"The FCA therefore now requires all financial services firms to provide evidence that the outcomes of their disabled consumers are – at the least – no worse than those of the resilient."
Under Consumer Duty, financial services firms must understand the financial impact on disabled clients, a consumer vulnerability expert has warned.
A recent report by The Personal Financial Research Centre at the University of Bristol found that three-in-ten disabled households are in serious financial difficulty, compared to just one-in-ten non-disabled households. Furthermore, households are struggling to access essential services and advice – with only 29% satisfied with the quality of advice or information that was available.
The report highlighted that people with conditions such as learning difficulties, mental and physical health conditions, mobility issues, chronic fatigue and memory-related issues are far worse off.
Andrew Gething, managing director of financial services support provider MorganAsh, argues that, under Consumer Duty, firms across all financial services have a responsibility to identify, record and report on these issues.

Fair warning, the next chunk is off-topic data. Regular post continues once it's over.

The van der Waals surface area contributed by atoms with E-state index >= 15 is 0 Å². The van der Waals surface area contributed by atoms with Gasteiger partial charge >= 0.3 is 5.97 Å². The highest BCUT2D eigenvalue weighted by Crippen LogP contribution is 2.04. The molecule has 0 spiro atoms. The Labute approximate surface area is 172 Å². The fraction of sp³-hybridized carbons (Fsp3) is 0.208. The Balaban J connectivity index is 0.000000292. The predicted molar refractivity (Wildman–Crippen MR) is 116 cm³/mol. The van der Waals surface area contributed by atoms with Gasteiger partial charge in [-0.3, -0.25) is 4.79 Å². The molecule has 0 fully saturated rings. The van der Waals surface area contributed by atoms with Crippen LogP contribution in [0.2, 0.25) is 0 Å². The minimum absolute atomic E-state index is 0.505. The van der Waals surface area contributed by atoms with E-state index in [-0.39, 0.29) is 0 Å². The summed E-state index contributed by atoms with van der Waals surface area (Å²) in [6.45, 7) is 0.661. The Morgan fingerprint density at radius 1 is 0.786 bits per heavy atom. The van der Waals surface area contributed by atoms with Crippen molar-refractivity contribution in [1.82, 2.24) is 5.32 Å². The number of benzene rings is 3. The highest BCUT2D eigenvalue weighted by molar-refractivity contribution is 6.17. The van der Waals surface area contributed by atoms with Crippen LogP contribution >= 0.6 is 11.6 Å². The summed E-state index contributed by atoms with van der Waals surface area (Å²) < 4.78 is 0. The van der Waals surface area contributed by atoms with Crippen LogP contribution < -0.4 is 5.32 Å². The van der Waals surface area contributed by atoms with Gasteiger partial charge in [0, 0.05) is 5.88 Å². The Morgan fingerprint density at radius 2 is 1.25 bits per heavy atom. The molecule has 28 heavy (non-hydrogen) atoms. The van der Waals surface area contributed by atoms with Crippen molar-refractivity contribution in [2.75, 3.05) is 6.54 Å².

He said: “The government has received reports like this for a long time – and is looking for the FCA to prevent disabled people from getting worse outcomes. The industry has said for years that this does not apply to them – but, in practice, has no data to back up this view. The FCA therefore now requires all financial services firms to provide evidence that the outcomes of their disabled consumers are – at the least – no worse than those of the resilient. In truth, many people have not picked this up that this is a requirement of Consumer Duty.”
Clause 1.28 of the FG22/5 guidance states: “The Duty also supports existing legal requirements, such as those in the Equalities Act 2010, by requiring firms to monitor whether any group of retail customers is experiencing different outcomes than other customers and take appropriate action where they do”.
To meet this requirement, Andrew argues that firms must, at the least, report annually on how consumer outcomes are different for those with vulnerabilities and protected characteristics compared to the resilient. Under the Equalities Act, protected characteristics include those with progressive conditions such as cancer, HIV or MS – even if they are able to carry out normal day-to-day activities.
Andrew added: “Under Consumer Duty, every firm must understand the consumers’ characteristics and to report on their outcomes at least annually. This is not easy. While the FCA does not explicitly require firms to assess everyone to achieve this, consumer questionnaires will be by far the most cost-effective method, as undertaking ‘some’ post-assessments will be costly and, inevitably, leave considerable gaps in the data.
“Firms should then be able to demonstrate that their disabled consumers fared as well as the resilient. Only then will firms have the evidence to say, ‘this does not apply to us’.”